Air Travel Tips for Managing Blood Sugar

Air Travel Tips for Managing Blood Sugar

Going to the airport already takes a lot of planning: figuring out whether to bring checked or carry-on bags, getting a ride to the airport, keeping all your travel documents within reach—the list goes on and on. But when you live with a chronic condition such as diabetes, planning for air travel can be even more time-consuming, from packing the right amount of medication to navigating airport security lines with diabetes management supplies like syringes, needles, or wearable medical devices like a continuous glucose monitor (CGM) or insulin pump.

“My rule of thumb: It’s always better to be overprepared than underprepared,” says One Drop coach, Lisa Goldoor, a registered nurse (RN) and certified diabetes care and education specialist (CDCES). She recommends creating a “travel list” of everything you’ll need to manage your blood sugar when you’re flying—something you can reference for each trip you take so you never have to worry about forgetting anything.

Before creating that list, be sure to discuss your travel plans with your doctor, including any medication changes that might be needed depending on your destination, suggests Sherry Roberts, a registered dietitian/nutritionist (RDN) and CDCES who lives with type 1 diabetes.

Still, keep in mind that, no matter how diligently you plan ahead, your blood sugar levels might still reach higher levels than you’re used to, due to the inevitable stress, prolonged sitting, and even increased adrenaline levels that can come with air travel, notes One Drop coach, Lindsay Vettleson, RDN, CDCES, and certified personal trainer (CPT).

That said, it’s not about achieving “perfect” blood sugar levels throughout your travels; it’s about doing the best you can to manage your health. Here are a few tips to keep in mind during your trip.

Bring More Supplies Than You Think You Need

“Pack twice the amount of supplies and diabetes medication that you’ll need in case of travel delays or misplaced items (insulin, syringes, test strips, extra batteries for your insulin pump, glucagon kit, low blood sugar treatment, etc.),” suggests Vettleson. In the event that you do need more supplies when you reach your destination, many pharmacies can usually provide an emergency supply of medication for 30 days, adds Goldoor, but be sure to check with your pharmacy ahead of time to confirm that’s an option.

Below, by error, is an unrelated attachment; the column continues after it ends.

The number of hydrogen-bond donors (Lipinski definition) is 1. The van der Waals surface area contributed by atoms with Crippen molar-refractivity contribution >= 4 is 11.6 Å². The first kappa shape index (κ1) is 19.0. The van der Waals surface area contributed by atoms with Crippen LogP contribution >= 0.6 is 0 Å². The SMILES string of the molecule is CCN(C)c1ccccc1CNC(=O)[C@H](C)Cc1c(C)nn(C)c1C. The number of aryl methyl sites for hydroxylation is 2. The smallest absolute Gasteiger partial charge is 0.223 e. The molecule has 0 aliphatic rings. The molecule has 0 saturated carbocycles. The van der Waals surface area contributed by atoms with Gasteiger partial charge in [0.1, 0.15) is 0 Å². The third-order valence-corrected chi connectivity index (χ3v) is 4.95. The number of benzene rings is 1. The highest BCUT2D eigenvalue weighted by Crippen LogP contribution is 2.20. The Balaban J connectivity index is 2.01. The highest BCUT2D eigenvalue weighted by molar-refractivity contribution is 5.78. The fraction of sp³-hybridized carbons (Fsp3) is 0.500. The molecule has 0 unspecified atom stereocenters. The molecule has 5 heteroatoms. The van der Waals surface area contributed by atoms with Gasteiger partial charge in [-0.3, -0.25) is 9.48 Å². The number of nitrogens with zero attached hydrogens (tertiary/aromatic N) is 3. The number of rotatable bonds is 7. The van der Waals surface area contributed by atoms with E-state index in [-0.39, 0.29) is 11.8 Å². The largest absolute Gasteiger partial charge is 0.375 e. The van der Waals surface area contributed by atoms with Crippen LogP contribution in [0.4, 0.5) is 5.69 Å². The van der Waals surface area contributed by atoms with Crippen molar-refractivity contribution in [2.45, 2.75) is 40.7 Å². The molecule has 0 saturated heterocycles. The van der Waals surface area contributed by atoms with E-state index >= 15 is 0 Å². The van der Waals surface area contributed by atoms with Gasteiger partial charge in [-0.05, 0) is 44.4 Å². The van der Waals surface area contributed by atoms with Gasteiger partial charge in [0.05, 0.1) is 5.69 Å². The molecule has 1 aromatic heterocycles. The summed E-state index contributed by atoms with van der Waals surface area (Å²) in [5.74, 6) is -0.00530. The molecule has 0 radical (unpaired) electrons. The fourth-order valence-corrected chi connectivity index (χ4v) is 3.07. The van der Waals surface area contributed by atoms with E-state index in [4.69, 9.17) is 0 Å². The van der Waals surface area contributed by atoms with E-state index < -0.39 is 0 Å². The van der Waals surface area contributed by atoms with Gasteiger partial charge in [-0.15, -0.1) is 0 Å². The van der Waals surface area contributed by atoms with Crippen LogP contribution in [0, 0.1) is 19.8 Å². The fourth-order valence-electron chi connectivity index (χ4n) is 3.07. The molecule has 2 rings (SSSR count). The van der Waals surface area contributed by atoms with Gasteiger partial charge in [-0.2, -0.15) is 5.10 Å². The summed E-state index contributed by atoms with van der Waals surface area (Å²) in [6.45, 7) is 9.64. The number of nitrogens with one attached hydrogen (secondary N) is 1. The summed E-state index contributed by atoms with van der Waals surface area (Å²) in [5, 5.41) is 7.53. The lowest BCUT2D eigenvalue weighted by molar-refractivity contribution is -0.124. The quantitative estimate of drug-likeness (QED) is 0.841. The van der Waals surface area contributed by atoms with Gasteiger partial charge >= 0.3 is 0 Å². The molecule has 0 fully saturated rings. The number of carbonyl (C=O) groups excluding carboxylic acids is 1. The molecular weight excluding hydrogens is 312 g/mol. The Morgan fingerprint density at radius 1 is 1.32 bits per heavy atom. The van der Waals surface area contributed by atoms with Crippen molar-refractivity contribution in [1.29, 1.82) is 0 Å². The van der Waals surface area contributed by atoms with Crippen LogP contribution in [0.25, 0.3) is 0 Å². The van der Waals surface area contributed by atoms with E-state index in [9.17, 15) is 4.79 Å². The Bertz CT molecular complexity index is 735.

Whatever supplies you’re bringing, make sure you keep them in a carry-on rather than a checked bag. “Insulin should never be placed in checked baggage,” cautions Vettleson. “It could be affected by severe changes in air pressure and temperature.”

In the same carry-on bag, she continues, be sure to keep rapid-acting glucose sources within reach for any potential low blood sugar episodes—for example, dried fruit, candy (think: gummy bears or fruit chews; chocolate isn’t a good option as it’s high in fat and slower to bring blood sugars up), or even glucose gel or tablets. You can also pack snacks like nuts, seeds, protein bars, string cheese, meat sticks, and roasted chickpeas to help manage your blood sugar.

Yes, most airports have these snacks available, too, but Goldoor advises against assuming that you’ll have time to pick them up before you board the plane, as you never know when you might run into delays or other roadblocks that prevent you from getting the supplies you need.

As for medication, in addition to bringing extras, “try to bring medication in the original bottle with the label intact,” suggests Goldoor, so that airport security will know what they’re looking at.

Adjust Medication Doses As Needed

Generally speaking, says Roberts, with all the disruptions to your normal routine, it’s best to monitor your blood sugar more closely when traveling, and, if you take medication such as insulin, adjust your doses as needed with guidance from your doctor.

If, for example, you’re traveling from west to east (think: California to New York), the day will be shortened, so you might consider opting for a smaller dose of long-acting (or basal) insulin on the day you’re flying, says Roberts, then resuming your usual doses and dosing times on the first full day at your destination. Just make sure to dose according to the local time at your destination once you arrive (for instance, if you normally take a dose at 10 p.m. ET, take the same dose at 7 p.m. PT), and, if you’re using an insulin pump, change the pump time to the local time as well. To help smooth out that adjustment process, try moving your medication times by one or two hours each day to ensure there won’t be an overlap in doses or a period with no coverage.